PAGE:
But now you must put them all away.

I hope so, but you know what, that is not what a person sees.  Catholics living carnal lives, adding to the filth river of selfolatry that pollutes this world and wounds the Church.

The Lord Jesus, in His usual way, gives us the cure in the Gospel - a blessed God-centered life.  He points out that we should not seek satisfaction and instant gratification in this life, that this will only lead to eternal woe, hunger, weeping, grieving, and the horrible poverty of being deprived of God. 

He points to the fact that if we want to find God, we will have to experience the momentary pain of being deprived of riches, fatness, jolliness, popularity, of turning not to ourselves but to God.  Understand the context.  He is not saying that simply because you have money you will be poor later or vice versa, like St Paul, he is contrasting desires, intentions, and objects of the will.

Wait a minute.

At this point you might probably start focussing even more on your SELF and start berating yourself.  I can just hear it, "I am so selfish.  I don't pray as much as I should.  I could do so much more."  Believe it or not, this kind of self-accusation isn't going to change you, it will make you even more fixated on you.  The only way to shake out of it is to focus on the holy and unalterable Love of God.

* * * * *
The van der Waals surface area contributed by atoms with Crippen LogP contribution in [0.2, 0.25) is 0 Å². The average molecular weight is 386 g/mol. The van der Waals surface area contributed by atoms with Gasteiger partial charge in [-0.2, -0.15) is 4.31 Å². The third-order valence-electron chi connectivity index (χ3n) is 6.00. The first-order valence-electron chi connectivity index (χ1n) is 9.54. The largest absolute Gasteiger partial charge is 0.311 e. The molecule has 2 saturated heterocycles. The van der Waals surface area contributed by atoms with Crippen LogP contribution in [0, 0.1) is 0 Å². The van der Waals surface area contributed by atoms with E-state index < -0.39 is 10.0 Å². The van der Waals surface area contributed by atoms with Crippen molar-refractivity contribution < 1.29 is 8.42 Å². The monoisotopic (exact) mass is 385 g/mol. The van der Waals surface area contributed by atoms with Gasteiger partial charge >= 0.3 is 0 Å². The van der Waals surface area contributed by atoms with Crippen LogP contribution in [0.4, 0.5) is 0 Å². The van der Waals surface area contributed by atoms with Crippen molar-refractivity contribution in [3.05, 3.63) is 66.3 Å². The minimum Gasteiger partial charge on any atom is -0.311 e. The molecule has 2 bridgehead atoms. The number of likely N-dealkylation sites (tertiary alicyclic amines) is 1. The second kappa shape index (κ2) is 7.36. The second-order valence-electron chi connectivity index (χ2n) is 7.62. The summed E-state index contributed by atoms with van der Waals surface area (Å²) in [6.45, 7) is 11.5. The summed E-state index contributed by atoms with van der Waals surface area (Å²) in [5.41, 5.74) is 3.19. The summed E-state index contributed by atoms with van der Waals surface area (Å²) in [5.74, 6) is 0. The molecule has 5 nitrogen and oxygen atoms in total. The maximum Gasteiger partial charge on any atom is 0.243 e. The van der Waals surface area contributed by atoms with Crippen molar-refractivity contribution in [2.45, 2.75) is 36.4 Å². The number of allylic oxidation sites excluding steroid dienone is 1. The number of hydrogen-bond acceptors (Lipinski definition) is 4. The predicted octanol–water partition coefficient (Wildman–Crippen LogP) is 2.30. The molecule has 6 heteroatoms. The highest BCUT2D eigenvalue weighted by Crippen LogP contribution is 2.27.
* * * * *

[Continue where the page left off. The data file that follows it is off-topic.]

The kind of prayer where we get caught up in "what is above, where Christ is seated at the right hand of God," where we, "think of what is above, not of what is on earth," is the kind that is ignited by a soul that has experienced the Eucharistic Love of God. 

His Incarnate Love, present on the altar is really is only force that can propel a person through that momentary discomfort, poverty, hunger, ignominy, of not satisfying oneself, but looking toward eternity and the blessing of possessing God.  Otherwise you will reduce religion to the ego-centric fulfilling of a prescription of duties, instead of an encounter with the One who cannot stop loving you.

To this person, who prays to find the Love of their soul, they don't really feel that poverty, hunger, and discomfort of turning away from self, but only an impatient yearning, a joyful expectancy of encountering that fire that burns away the former way of life, the death of the "old man" of the flesh and the "life hidden in Christ with God."

May the holy Virgin Mother of God help us to dive into the divine preoccupation of seeking and finding God!  For never was it known that anyone who went to her was left without the aid of that maternal love that helps us go beyond our own comfort to diving communion.

-----

Father Samuel Medley, SOLT, is a priest of the Society of Our Lady of the Most Holy Trinity, and is based in Hythe, Kent, United Kingdom.  He speaks to groups around the world on Blessed Pope John Paul II's Theology of the Body.  Visit his homily blog http://medleyminute.blogspot.com or his blog on the Church's teachings on marriage and family life http://loveandresponsibility.org

---